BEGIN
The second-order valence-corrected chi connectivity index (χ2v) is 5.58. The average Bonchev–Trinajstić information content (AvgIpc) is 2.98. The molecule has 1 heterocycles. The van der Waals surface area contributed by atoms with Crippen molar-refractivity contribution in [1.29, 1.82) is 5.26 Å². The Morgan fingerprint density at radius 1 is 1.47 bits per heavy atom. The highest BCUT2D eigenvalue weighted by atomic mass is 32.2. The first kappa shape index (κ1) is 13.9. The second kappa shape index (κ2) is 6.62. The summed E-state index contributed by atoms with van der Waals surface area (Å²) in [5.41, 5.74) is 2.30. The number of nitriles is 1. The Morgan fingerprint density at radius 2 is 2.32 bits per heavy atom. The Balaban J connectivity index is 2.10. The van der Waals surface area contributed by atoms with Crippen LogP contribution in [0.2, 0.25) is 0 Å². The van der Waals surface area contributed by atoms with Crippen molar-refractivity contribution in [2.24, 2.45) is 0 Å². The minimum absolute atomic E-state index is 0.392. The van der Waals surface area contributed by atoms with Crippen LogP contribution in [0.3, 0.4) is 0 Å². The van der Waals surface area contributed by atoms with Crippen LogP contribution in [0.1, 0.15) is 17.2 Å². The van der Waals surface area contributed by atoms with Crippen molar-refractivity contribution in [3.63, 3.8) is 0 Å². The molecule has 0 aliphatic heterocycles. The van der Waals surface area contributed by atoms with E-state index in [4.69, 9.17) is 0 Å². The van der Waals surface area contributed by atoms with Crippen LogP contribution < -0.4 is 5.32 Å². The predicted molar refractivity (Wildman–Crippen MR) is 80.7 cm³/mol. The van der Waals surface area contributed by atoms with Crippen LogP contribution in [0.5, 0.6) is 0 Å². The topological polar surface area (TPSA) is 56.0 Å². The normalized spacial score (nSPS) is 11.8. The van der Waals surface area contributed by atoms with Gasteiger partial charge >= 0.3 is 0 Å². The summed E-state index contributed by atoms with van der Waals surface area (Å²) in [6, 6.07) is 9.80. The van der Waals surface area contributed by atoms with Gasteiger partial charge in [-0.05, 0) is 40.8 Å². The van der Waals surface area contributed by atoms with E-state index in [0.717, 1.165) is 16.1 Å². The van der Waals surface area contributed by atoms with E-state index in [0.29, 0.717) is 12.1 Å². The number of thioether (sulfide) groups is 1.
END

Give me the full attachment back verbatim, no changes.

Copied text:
The second-order valence-corrected chi connectivity index (χ2v) is 5.58. The average Bonchev–Trinajstić information content (AvgIpc) is 2.98. The molecule has 1 heterocycles. The van der Waals surface area contributed by atoms with Crippen molar-refractivity contribution in [1.29, 1.82) is 5.26 Å². The Morgan fingerprint density at radius 1 is 1.47 bits per heavy atom. The highest BCUT2D eigenvalue weighted by atomic mass is 32.2. The first kappa shape index (κ1) is 13.9. The second kappa shape index (κ2) is 6.62. The summed E-state index contributed by atoms with van der Waals surface area (Å²) in [5.41, 5.74) is 2.30. The number of nitriles is 1. The Morgan fingerprint density at radius 2 is 2.32 bits per heavy atom. The Balaban J connectivity index is 2.10. The van der Waals surface area contributed by atoms with Crippen LogP contribution in [0.2, 0.25) is 0 Å². The van der Waals surface area contributed by atoms with Crippen molar-refractivity contribution in [2.24, 2.45) is 0 Å². The minimum absolute atomic E-state index is 0.392. The van der Waals surface area contributed by atoms with Crippen LogP contribution in [0.3, 0.4) is 0 Å². The van der Waals surface area contributed by atoms with Crippen LogP contribution in [0.1, 0.15) is 17.2 Å². The van der Waals surface area contributed by atoms with Crippen molar-refractivity contribution in [3.63, 3.8) is 0 Å². The molecule has 0 aliphatic heterocycles. The van der Waals surface area contributed by atoms with E-state index in [4.69, 9.17) is 0 Å². The van der Waals surface area contributed by atoms with Crippen LogP contribution < -0.4 is 5.32 Å². The predicted molar refractivity (Wildman–Crippen MR) is 80.7 cm³/mol. The van der Waals surface area contributed by atoms with Crippen LogP contribution in [0.5, 0.6) is 0 Å². The topological polar surface area (TPSA) is 56.0 Å². The normalized spacial score (nSPS) is 11.8. The van der Waals surface area contributed by atoms with Gasteiger partial charge >= 0.3 is 0 Å². The summed E-state index contributed by atoms with van der Waals surface area (Å²) in [6, 6.07) is 9.80. The van der Waals surface area contributed by atoms with Gasteiger partial charge in [-0.05, 0) is 40.8 Å². The van der Waals surface area contributed by atoms with E-state index in [0.717, 1.165) is 16.1 Å². The van der Waals surface area contributed by atoms with E-state index in [0.29, 0.717) is 12.1 Å². The number of thioether (sulfide) groups is 1.